Checking your credit score regularly is a good way of keeping on top of your financial history.
Any CCJs that have been logged on your account will be visible on there. Your report will also show you the creditor and the court you need to contact to resolve the issue.
You can use credit score reporting facilities now for much more than simply checking your score. Services like CredAbility offer you step-by-step plans to improve your score and move forward with your financial goals.
2 Get free impartial advice
Have you found a CCJ? The next step is to discuss it with a professional and there is free help out there for people in your position. Charities such as Stepchange and Citizens Advice can offer free and impartial advice to people in your situation and can help you communicate with your creditors.
3 Work out if you owe the money and if you can pay it back
If you know you owe the money the best thing you can do is look to pay it off. If you can afford to pay the amount in full then do so, and contact the court to obtain a Certificate of Satisfaction (N443), this costs £15.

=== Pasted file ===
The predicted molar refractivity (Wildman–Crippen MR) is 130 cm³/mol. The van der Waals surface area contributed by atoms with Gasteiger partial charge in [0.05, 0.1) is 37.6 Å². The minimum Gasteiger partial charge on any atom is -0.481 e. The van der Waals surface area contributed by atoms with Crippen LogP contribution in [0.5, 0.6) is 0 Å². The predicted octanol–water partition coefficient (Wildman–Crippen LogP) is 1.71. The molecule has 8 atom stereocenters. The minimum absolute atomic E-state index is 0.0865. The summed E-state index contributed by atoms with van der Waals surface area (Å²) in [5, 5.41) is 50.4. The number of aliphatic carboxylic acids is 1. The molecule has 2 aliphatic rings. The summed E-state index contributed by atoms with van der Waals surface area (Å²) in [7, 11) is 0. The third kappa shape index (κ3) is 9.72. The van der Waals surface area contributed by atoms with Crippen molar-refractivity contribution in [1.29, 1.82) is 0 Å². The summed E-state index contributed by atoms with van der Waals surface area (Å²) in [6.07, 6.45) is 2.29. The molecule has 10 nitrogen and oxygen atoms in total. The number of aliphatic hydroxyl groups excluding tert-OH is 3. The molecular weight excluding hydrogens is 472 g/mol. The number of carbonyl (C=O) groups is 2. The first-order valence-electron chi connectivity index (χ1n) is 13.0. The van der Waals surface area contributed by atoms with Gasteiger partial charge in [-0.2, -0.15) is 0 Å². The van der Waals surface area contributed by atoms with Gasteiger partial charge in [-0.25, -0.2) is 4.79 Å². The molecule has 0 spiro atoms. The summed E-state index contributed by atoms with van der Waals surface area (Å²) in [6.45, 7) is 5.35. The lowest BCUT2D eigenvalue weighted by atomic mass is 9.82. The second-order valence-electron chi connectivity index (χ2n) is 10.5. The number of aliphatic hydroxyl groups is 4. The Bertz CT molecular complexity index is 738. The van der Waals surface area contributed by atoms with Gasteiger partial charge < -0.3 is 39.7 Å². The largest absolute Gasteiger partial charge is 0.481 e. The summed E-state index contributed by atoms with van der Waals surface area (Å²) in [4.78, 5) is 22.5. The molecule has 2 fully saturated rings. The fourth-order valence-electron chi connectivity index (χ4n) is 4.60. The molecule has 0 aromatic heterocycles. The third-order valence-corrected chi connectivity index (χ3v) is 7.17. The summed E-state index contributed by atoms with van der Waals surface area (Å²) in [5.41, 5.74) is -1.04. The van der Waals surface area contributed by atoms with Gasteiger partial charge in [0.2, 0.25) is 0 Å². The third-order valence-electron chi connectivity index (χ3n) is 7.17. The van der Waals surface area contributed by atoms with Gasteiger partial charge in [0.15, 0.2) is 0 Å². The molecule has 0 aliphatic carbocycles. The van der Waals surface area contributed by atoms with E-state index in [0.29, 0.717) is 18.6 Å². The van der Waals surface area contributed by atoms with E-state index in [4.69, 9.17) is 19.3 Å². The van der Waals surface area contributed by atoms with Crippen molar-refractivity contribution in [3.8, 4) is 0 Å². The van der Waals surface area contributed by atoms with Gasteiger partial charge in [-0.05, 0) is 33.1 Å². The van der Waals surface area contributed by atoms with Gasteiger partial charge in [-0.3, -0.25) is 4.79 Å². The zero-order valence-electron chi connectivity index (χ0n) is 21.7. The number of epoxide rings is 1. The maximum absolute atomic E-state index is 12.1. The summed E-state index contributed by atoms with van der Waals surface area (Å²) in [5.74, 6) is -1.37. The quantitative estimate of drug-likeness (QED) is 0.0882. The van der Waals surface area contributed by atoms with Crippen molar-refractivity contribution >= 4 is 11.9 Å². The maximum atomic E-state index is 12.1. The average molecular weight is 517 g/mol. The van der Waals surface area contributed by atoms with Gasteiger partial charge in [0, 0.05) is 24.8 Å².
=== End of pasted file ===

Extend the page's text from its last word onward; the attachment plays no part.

You can do this by sending proof of payment to the court with a completed N443 form. Once CCJs have been resolved they are marked as satisfied on your report, and slowly have less impact on your credit score. After six years it will be removed completely whether it has been paid or not.
If you can’t afford it then you will need to contact the court to agree to new repayment terms to resolve the debt. This is normally done at the start of the process when answering the claim, but they will have set repayment terms without taking your circumstances into account (having received no response from you at the time).
You can contact the court to ask to reduce these payments via an N245 form, where you will need to demonstrate your incomings and outgoings to show your affordability. This usually comes with a £50 fee, but low-income earners can get this waived (fill in this form if you think this is applicable to you).
The process can take a few weeks to resolve, with the court referring your documents to your creditor to ask them to agree to your suggested terms. Sadly there is no guarantee you will be successful.
4 Don’t think you owe? Then dispute it
If you feel you don’t owe the money, then you can dispute the judgement. You’ll need a solid case to do so, and you should also be aware that the process can involve costly court fees (£255 to appeal the decision).
Again it’s all done via a form this time an application notice (N244) where you request a cancellation fo the judgement. You may then be required to attend a hearing where you put your case forward. Seek advice from Stepchange or Citizens Advice if you are unsure how strong your case is because it can be costly if you lose.
It’s good to know that if you are successful you’ll have the debt cancelled, and the ruling will be removed from your record. This will then undo all the damage on your credit report.